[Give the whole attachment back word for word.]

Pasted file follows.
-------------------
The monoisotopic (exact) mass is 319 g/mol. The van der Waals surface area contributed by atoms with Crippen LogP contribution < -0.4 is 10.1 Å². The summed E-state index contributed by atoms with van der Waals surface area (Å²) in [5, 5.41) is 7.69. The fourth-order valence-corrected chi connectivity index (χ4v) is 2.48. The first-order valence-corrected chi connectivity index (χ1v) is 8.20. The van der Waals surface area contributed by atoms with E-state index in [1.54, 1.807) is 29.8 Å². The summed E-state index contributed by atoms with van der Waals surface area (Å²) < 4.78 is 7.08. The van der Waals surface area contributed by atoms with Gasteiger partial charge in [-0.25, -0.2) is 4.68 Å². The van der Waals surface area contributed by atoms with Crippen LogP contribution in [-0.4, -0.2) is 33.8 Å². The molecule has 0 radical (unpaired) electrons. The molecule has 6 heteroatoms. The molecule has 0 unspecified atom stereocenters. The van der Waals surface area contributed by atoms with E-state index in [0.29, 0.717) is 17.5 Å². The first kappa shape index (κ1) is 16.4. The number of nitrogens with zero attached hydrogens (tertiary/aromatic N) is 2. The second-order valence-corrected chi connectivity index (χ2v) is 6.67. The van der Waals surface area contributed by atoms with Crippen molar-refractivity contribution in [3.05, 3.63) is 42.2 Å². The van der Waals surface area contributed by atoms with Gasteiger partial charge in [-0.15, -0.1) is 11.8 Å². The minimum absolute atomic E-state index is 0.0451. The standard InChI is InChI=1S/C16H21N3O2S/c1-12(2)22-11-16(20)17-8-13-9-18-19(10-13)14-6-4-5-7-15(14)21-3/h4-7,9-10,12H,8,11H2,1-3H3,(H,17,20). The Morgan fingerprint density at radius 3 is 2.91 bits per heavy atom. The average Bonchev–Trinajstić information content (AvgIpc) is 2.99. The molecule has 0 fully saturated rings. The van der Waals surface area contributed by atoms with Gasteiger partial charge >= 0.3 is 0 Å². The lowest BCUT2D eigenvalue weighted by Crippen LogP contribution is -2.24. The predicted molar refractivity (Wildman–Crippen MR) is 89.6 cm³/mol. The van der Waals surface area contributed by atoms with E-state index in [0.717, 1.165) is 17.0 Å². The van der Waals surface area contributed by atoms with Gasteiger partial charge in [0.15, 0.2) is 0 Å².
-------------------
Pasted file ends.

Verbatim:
The monoisotopic (exact) mass is 319 g/mol. The van der Waals surface area contributed by atoms with Crippen LogP contribution < -0.4 is 10.1 Å². The summed E-state index contributed by atoms with van der Waals surface area (Å²) in [5, 5.41) is 7.69. The fourth-order valence-corrected chi connectivity index (χ4v) is 2.48. The first-order valence-corrected chi connectivity index (χ1v) is 8.20. The van der Waals surface area contributed by atoms with E-state index in [1.54, 1.807) is 29.8 Å². The summed E-state index contributed by atoms with van der Waals surface area (Å²) < 4.78 is 7.08. The van der Waals surface area contributed by atoms with Gasteiger partial charge in [-0.25, -0.2) is 4.68 Å². The van der Waals surface area contributed by atoms with Crippen LogP contribution in [-0.4, -0.2) is 33.8 Å². The molecule has 0 radical (unpaired) electrons. The molecule has 6 heteroatoms. The molecule has 0 unspecified atom stereocenters. The van der Waals surface area contributed by atoms with E-state index in [0.29, 0.717) is 17.5 Å². The first kappa shape index (κ1) is 16.4. The number of nitrogens with zero attached hydrogens (tertiary/aromatic N) is 2. The second-order valence-corrected chi connectivity index (χ2v) is 6.67. The van der Waals surface area contributed by atoms with Crippen molar-refractivity contribution in [3.05, 3.63) is 42.2 Å². The van der Waals surface area contributed by atoms with Gasteiger partial charge in [-0.15, -0.1) is 11.8 Å². The minimum absolute atomic E-state index is 0.0451. The standard InChI is InChI=1S/C16H21N3O2S/c1-12(2)22-11-16(20)17-8-13-9-18-19(10-13)14-6-4-5-7-15(14)21-3/h4-7,9-10,12H,8,11H2,1-3H3,(H,17,20). The Morgan fingerprint density at radius 3 is 2.91 bits per heavy atom. The average Bonchev–Trinajstić information content (AvgIpc) is 2.99. The molecule has 0 fully saturated rings. The van der Waals surface area contributed by atoms with Gasteiger partial charge >= 0.3 is 0 Å². The lowest BCUT2D eigenvalue weighted by Crippen LogP contribution is -2.24. The predicted molar refractivity (Wildman–Crippen MR) is 89.6 cm³/mol. The van der Waals surface area contributed by atoms with E-state index in [0.717, 1.165) is 17.0 Å². The van der Waals surface area contributed by atoms with Gasteiger partial charge in [0.15, 0.2) is 0 Å².